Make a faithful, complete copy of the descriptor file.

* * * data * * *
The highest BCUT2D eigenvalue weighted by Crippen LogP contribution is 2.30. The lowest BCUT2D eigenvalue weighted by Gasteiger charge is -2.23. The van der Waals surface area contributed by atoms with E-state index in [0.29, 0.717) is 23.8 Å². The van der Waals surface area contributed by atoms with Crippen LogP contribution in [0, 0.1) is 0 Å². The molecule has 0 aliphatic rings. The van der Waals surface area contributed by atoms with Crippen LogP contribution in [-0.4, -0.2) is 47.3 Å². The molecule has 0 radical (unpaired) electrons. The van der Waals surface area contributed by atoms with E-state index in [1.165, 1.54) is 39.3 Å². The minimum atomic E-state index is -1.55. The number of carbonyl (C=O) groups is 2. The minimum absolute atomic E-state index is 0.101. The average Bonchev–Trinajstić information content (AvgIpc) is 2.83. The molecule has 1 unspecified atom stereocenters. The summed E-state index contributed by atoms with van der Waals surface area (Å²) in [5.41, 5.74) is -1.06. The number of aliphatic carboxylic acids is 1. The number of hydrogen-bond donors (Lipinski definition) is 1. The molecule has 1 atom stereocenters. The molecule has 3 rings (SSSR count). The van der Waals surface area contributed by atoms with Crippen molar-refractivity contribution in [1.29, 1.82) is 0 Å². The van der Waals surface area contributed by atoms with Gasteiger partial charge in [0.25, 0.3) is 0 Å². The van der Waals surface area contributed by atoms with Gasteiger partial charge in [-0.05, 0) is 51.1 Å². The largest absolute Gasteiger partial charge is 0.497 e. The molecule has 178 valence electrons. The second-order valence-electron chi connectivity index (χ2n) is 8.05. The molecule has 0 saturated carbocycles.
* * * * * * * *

The highest BCUT2D eigenvalue weighted by Crippen LogP contribution is 2.30. The lowest BCUT2D eigenvalue weighted by Gasteiger charge is -2.23. The van der Waals surface area contributed by atoms with E-state index in [0.29, 0.717) is 23.8 Å². The van der Waals surface area contributed by atoms with Crippen LogP contribution in [0, 0.1) is 0 Å². The molecule has 0 aliphatic rings. The van der Waals surface area contributed by atoms with Crippen LogP contribution in [-0.4, -0.2) is 47.3 Å². The molecule has 0 radical (unpaired) electrons. The van der Waals surface area contributed by atoms with E-state index in [1.165, 1.54) is 39.3 Å². The minimum atomic E-state index is -1.55. The number of carbonyl (C=O) groups is 2. The minimum absolute atomic E-state index is 0.101. The average Bonchev–Trinajstić information content (AvgIpc) is 2.83. The molecule has 1 unspecified atom stereocenters. The summed E-state index contributed by atoms with van der Waals surface area (Å²) in [5.41, 5.74) is -1.06. The number of aliphatic carboxylic acids is 1. The number of hydrogen-bond donors (Lipinski definition) is 1. The molecule has 1 atom stereocenters. The molecule has 3 rings (SSSR count). The van der Waals surface area contributed by atoms with Crippen molar-refractivity contribution in [1.29, 1.82) is 0 Å². The van der Waals surface area contributed by atoms with Gasteiger partial charge in [0.25, 0.3) is 0 Å². The van der Waals surface area contributed by atoms with Gasteiger partial charge in [-0.05, 0) is 51.1 Å². The largest absolute Gasteiger partial charge is 0.497 e. The molecule has 178 valence electrons. The second-order valence-electron chi connectivity index (χ2n) is 8.05. The molecule has 0 saturated carbocycles.